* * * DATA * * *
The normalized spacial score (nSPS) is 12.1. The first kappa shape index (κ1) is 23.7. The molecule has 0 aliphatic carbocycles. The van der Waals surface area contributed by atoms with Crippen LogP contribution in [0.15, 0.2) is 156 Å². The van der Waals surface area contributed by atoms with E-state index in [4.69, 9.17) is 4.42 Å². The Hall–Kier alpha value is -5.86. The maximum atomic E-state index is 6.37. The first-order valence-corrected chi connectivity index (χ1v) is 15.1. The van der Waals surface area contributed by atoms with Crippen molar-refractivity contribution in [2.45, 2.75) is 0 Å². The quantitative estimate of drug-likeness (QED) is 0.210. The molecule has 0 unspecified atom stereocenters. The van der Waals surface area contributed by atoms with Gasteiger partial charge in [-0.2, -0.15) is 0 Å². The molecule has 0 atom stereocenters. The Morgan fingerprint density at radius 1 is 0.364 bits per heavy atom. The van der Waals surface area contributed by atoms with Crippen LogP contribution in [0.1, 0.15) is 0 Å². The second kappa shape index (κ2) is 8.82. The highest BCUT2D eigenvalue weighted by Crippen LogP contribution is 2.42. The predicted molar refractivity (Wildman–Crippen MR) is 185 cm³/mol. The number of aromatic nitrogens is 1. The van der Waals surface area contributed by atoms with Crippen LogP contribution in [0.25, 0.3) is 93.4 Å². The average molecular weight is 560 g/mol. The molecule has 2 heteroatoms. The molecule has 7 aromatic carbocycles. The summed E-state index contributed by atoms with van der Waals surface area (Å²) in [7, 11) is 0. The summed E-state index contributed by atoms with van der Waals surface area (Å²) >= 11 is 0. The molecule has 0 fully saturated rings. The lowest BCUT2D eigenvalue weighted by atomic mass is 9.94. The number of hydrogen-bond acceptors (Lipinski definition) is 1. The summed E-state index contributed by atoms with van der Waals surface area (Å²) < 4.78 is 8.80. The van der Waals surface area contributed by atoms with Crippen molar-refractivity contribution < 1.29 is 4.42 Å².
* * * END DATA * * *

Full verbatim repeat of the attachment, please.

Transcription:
The normalized spacial score (nSPS) is 12.1. The first kappa shape index (κ1) is 23.7. The molecule has 0 aliphatic carbocycles. The van der Waals surface area contributed by atoms with Crippen LogP contribution in [0.15, 0.2) is 156 Å². The van der Waals surface area contributed by atoms with E-state index in [4.69, 9.17) is 4.42 Å². The Hall–Kier alpha value is -5.86. The maximum atomic E-state index is 6.37. The first-order valence-corrected chi connectivity index (χ1v) is 15.1. The van der Waals surface area contributed by atoms with Crippen molar-refractivity contribution in [2.45, 2.75) is 0 Å². The quantitative estimate of drug-likeness (QED) is 0.210. The molecule has 0 unspecified atom stereocenters. The van der Waals surface area contributed by atoms with Gasteiger partial charge in [-0.2, -0.15) is 0 Å². The molecule has 0 atom stereocenters. The Morgan fingerprint density at radius 1 is 0.364 bits per heavy atom. The van der Waals surface area contributed by atoms with Crippen LogP contribution in [0.1, 0.15) is 0 Å². The second kappa shape index (κ2) is 8.82. The highest BCUT2D eigenvalue weighted by Crippen LogP contribution is 2.42. The predicted molar refractivity (Wildman–Crippen MR) is 185 cm³/mol. The number of aromatic nitrogens is 1. The van der Waals surface area contributed by atoms with Crippen LogP contribution in [0.25, 0.3) is 93.4 Å². The average molecular weight is 560 g/mol. The molecule has 2 heteroatoms. The molecule has 7 aromatic carbocycles. The summed E-state index contributed by atoms with van der Waals surface area (Å²) in [7, 11) is 0. The summed E-state index contributed by atoms with van der Waals surface area (Å²) >= 11 is 0. The molecule has 0 fully saturated rings. The lowest BCUT2D eigenvalue weighted by atomic mass is 9.94. The number of hydrogen-bond acceptors (Lipinski definition) is 1. The summed E-state index contributed by atoms with van der Waals surface area (Å²) < 4.78 is 8.80. The van der Waals surface area contributed by atoms with Crippen molar-refractivity contribution < 1.29 is 4.42 Å².